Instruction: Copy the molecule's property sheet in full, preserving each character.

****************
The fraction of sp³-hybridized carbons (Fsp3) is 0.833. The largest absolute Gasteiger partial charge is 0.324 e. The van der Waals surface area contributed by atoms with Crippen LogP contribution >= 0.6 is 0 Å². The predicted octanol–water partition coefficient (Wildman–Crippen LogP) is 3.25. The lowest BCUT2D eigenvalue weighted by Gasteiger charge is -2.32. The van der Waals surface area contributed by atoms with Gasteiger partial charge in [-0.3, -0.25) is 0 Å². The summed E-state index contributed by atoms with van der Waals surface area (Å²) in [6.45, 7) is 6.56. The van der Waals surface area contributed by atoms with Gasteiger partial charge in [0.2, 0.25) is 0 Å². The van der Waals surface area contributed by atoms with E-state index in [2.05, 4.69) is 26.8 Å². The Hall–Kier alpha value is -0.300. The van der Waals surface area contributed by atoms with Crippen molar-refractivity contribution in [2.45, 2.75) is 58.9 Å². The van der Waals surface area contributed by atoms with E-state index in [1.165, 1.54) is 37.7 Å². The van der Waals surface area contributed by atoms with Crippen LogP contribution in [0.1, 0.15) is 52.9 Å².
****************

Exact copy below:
The fraction of sp³-hybridized carbons (Fsp3) is 0.833. The largest absolute Gasteiger partial charge is 0.324 e. The van der Waals surface area contributed by atoms with Crippen LogP contribution >= 0.6 is 0 Å². The predicted octanol–water partition coefficient (Wildman–Crippen LogP) is 3.25. The lowest BCUT2D eigenvalue weighted by Gasteiger charge is -2.32. The van der Waals surface area contributed by atoms with Gasteiger partial charge in [-0.3, -0.25) is 0 Å². The summed E-state index contributed by atoms with van der Waals surface area (Å²) in [6.45, 7) is 6.56. The van der Waals surface area contributed by atoms with Gasteiger partial charge in [0.2, 0.25) is 0 Å². The van der Waals surface area contributed by atoms with E-state index in [2.05, 4.69) is 26.8 Å². The Hall–Kier alpha value is -0.300. The van der Waals surface area contributed by atoms with Crippen molar-refractivity contribution in [2.45, 2.75) is 58.9 Å². The van der Waals surface area contributed by atoms with E-state index in [1.165, 1.54) is 37.7 Å². The van der Waals surface area contributed by atoms with Crippen LogP contribution in [0.1, 0.15) is 52.9 Å².